Introduction

Internet and Outernet

Internet and Outernet

For more than the last eight weeks, I have had no internet access at home. It’s been a difficult time. Undertaking research projects for credit, applying to grad schools, blogging here… all while not having internet access was difficult. No longer could I Facebook from my bed; no longer could I know what the weather would be like later that day (my radio’s on the fritz too); I haven’t watched youtube videos or TV in over two months. In order to do anything, I had to commute to campus, to coffee shops, loitering outside closed cafes at one am hoping that “maybe they left their router on over night”. Instead of having the INternet, I had to make do with the OUTernet; and when I didn’t want to travel to use the OUTernet, I had to put up with the WITHOUTernet. (But not this kind of Outernet: I’m just making a bad pun).

"The Scream" painting, but with a computer screen added which reads "Internet service down"
[source]

Admittedly, things have been rough: I’ve spent a lot of time on campus, in libraries and offices and study spaces, late into the night. I’ve fallen asleep at desks and on couches, realizing that I can’t get home in time to pass out. I’ve gone to no fewer than six classes which were cancelled by email the day before. (But, I’ve burned a lot of calories running back and forth between house and internet, and that’s okay, right?).

Yet, there are a few things to be said about living without the internet at my fingertips. I have learned to be more efficient with my time online, rather than thumbing around through cat videos and television, mindlessly scrolling through facebook, sending long winded emails, or worrying about keeping the world apprised of my life. And, because of this, I’ve also procrastinated less. Or, rather, I’ve found better ways of procrastinating. Instead of digging deeper and deeper into the unfathomable (and often very very weird) depths of the internet, I’ve been able to actually read some of the books I own (you know that feeling: owning fifty books for every one that you’ve read). And, reading those books has accidentally helped with my research, when not simply just enjoyable in and of themselves.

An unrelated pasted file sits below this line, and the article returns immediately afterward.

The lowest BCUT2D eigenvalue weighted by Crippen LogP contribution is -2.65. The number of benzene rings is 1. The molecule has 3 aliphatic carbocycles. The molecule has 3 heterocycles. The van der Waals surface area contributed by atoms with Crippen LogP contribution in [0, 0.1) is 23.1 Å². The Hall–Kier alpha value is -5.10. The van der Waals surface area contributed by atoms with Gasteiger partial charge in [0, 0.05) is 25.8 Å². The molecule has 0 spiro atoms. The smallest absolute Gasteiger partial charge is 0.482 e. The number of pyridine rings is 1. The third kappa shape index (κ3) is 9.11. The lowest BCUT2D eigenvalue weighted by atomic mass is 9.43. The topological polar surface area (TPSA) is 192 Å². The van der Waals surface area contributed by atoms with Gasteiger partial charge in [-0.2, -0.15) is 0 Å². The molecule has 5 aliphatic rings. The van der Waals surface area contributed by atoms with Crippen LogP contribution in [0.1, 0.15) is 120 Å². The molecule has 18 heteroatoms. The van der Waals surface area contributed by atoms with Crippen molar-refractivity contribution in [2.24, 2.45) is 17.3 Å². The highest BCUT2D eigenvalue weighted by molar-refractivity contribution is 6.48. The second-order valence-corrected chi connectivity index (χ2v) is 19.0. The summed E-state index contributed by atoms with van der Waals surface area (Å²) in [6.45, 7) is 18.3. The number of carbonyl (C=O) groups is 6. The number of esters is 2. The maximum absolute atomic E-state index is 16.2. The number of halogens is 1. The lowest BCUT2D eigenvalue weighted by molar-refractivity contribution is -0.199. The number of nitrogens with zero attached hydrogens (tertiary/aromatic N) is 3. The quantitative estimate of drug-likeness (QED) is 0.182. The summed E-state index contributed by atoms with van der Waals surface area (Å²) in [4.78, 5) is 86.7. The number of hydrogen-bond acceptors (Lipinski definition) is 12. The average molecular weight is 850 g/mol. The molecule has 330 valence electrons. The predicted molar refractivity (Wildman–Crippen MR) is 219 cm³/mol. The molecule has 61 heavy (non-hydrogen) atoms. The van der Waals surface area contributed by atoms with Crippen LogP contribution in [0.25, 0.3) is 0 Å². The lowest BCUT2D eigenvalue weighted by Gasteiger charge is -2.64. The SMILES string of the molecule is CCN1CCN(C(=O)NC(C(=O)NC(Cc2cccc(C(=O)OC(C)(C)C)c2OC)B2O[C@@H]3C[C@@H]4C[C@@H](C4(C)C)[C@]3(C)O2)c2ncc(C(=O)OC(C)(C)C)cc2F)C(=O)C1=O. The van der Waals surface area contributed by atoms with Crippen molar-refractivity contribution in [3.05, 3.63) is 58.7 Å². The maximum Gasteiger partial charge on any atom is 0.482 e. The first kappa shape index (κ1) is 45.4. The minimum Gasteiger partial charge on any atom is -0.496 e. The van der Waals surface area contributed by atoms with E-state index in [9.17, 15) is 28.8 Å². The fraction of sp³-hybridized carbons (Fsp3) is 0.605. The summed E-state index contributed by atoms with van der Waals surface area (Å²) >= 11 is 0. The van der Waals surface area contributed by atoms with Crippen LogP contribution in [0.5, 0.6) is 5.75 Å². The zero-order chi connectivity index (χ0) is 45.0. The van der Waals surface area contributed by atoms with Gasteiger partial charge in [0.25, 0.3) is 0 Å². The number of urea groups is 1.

Webcomic. Man without internet becomes super successful after deciding to learn new skills waiting for internet to come back on.
Though, I haven’t picked up any really impressive skills. [source]

It’s also been rather good for my mental health, not being constantly bombarded by and accountable to people and posts and emails online. Having time to myself, by myself, rather than that sort of fake time alone where we’re surrounded by hundreds of Facebook friends or tweeters. Being able to have the space to relax, think about the things I need to think about, or not think about the things I don’t, has really helped me survive a crazy year. (Though, admittedly, there is a lot of online self-care I’ve missed out on).

Ultimately, as much as there is suffering, there is growth; cheesy as it may sound. It’s been good to be away from the web. We should probably try it more often, and it’s probably a good thing to try for the exam period: toning down on that distraction and learning to appreciate the internet for what it is.

And with that, I’m off[line?] for the holidays. Good luck with your midterms and exams; we’ll talk again in January.

Some Reminders:

Don’t forget to fill out your course evaluations: let your voice be heard

And, have you had a really exceptional Teaching Assistant (TA) this term? Consider nominating them for a TATP TA Teaching Excellence Award!

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